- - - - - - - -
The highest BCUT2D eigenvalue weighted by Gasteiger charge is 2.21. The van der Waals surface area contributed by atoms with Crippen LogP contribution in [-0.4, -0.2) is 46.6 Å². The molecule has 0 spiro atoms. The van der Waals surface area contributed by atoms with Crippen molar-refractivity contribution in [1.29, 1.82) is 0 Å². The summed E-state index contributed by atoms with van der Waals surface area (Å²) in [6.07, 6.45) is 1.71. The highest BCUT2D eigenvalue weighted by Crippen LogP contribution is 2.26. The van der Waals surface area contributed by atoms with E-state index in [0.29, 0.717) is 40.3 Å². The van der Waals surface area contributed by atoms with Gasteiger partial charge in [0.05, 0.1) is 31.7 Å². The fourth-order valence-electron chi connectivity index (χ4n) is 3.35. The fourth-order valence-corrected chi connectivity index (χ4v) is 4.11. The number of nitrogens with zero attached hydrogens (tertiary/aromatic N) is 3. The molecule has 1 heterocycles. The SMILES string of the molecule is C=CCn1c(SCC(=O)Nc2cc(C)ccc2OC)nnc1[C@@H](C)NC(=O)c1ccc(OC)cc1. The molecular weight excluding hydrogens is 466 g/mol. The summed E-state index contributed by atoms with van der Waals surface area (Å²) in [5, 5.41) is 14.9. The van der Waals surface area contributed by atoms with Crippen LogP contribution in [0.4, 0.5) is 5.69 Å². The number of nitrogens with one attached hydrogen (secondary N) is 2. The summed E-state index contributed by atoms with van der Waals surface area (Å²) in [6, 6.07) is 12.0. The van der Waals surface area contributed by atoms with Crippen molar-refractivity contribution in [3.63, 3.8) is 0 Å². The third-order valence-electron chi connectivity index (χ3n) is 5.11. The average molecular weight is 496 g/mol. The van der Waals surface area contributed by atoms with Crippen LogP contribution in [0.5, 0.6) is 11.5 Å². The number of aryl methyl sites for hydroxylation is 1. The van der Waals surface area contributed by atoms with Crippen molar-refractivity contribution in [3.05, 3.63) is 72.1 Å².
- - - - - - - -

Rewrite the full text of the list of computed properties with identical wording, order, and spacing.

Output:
The highest BCUT2D eigenvalue weighted by Gasteiger charge is 2.21. The van der Waals surface area contributed by atoms with Crippen LogP contribution in [-0.4, -0.2) is 46.6 Å². The molecule has 0 spiro atoms. The van der Waals surface area contributed by atoms with Crippen molar-refractivity contribution in [1.29, 1.82) is 0 Å². The summed E-state index contributed by atoms with van der Waals surface area (Å²) in [6.07, 6.45) is 1.71. The highest BCUT2D eigenvalue weighted by Crippen LogP contribution is 2.26. The van der Waals surface area contributed by atoms with E-state index in [0.29, 0.717) is 40.3 Å². The van der Waals surface area contributed by atoms with Gasteiger partial charge in [0.05, 0.1) is 31.7 Å². The fourth-order valence-electron chi connectivity index (χ4n) is 3.35. The fourth-order valence-corrected chi connectivity index (χ4v) is 4.11. The number of nitrogens with zero attached hydrogens (tertiary/aromatic N) is 3. The molecule has 1 heterocycles. The SMILES string of the molecule is C=CCn1c(SCC(=O)Nc2cc(C)ccc2OC)nnc1[C@@H](C)NC(=O)c1ccc(OC)cc1. The molecular weight excluding hydrogens is 466 g/mol. The summed E-state index contributed by atoms with van der Waals surface area (Å²) in [5, 5.41) is 14.9. The van der Waals surface area contributed by atoms with Crippen LogP contribution in [0.4, 0.5) is 5.69 Å². The number of nitrogens with one attached hydrogen (secondary N) is 2. The summed E-state index contributed by atoms with van der Waals surface area (Å²) in [6, 6.07) is 12.0. The van der Waals surface area contributed by atoms with Crippen molar-refractivity contribution in [3.63, 3.8) is 0 Å². The third-order valence-electron chi connectivity index (χ3n) is 5.11. The average molecular weight is 496 g/mol. The van der Waals surface area contributed by atoms with Crippen LogP contribution in [0.5, 0.6) is 11.5 Å². The number of aryl methyl sites for hydroxylation is 1. The van der Waals surface area contributed by atoms with Crippen molar-refractivity contribution in [3.05, 3.63) is 72.1 Å².